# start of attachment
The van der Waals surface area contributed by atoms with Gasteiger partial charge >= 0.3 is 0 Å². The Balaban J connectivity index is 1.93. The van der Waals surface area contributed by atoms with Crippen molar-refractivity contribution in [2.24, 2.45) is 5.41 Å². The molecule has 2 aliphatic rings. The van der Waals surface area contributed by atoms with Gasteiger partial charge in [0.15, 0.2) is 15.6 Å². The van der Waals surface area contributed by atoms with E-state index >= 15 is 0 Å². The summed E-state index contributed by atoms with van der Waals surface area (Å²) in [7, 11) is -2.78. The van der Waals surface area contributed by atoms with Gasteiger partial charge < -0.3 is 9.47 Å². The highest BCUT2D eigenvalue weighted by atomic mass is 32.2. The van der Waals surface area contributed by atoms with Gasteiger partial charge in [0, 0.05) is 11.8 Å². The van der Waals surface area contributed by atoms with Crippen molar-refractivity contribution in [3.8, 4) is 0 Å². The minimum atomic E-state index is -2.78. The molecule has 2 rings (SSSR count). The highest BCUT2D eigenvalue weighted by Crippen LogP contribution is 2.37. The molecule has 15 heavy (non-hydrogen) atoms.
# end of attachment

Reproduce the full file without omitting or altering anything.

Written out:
The van der Waals surface area contributed by atoms with Gasteiger partial charge >= 0.3 is 0 Å². The Balaban J connectivity index is 1.93. The van der Waals surface area contributed by atoms with Crippen molar-refractivity contribution in [2.24, 2.45) is 5.41 Å². The molecule has 2 aliphatic rings. The van der Waals surface area contributed by atoms with Gasteiger partial charge in [0.15, 0.2) is 15.6 Å². The van der Waals surface area contributed by atoms with E-state index >= 15 is 0 Å². The summed E-state index contributed by atoms with van der Waals surface area (Å²) in [7, 11) is -2.78. The van der Waals surface area contributed by atoms with Gasteiger partial charge < -0.3 is 9.47 Å². The highest BCUT2D eigenvalue weighted by atomic mass is 32.2. The van der Waals surface area contributed by atoms with Gasteiger partial charge in [0, 0.05) is 11.8 Å². The van der Waals surface area contributed by atoms with Crippen molar-refractivity contribution in [3.8, 4) is 0 Å². The minimum atomic E-state index is -2.78. The molecule has 2 rings (SSSR count). The highest BCUT2D eigenvalue weighted by Crippen LogP contribution is 2.37. The molecule has 15 heavy (non-hydrogen) atoms.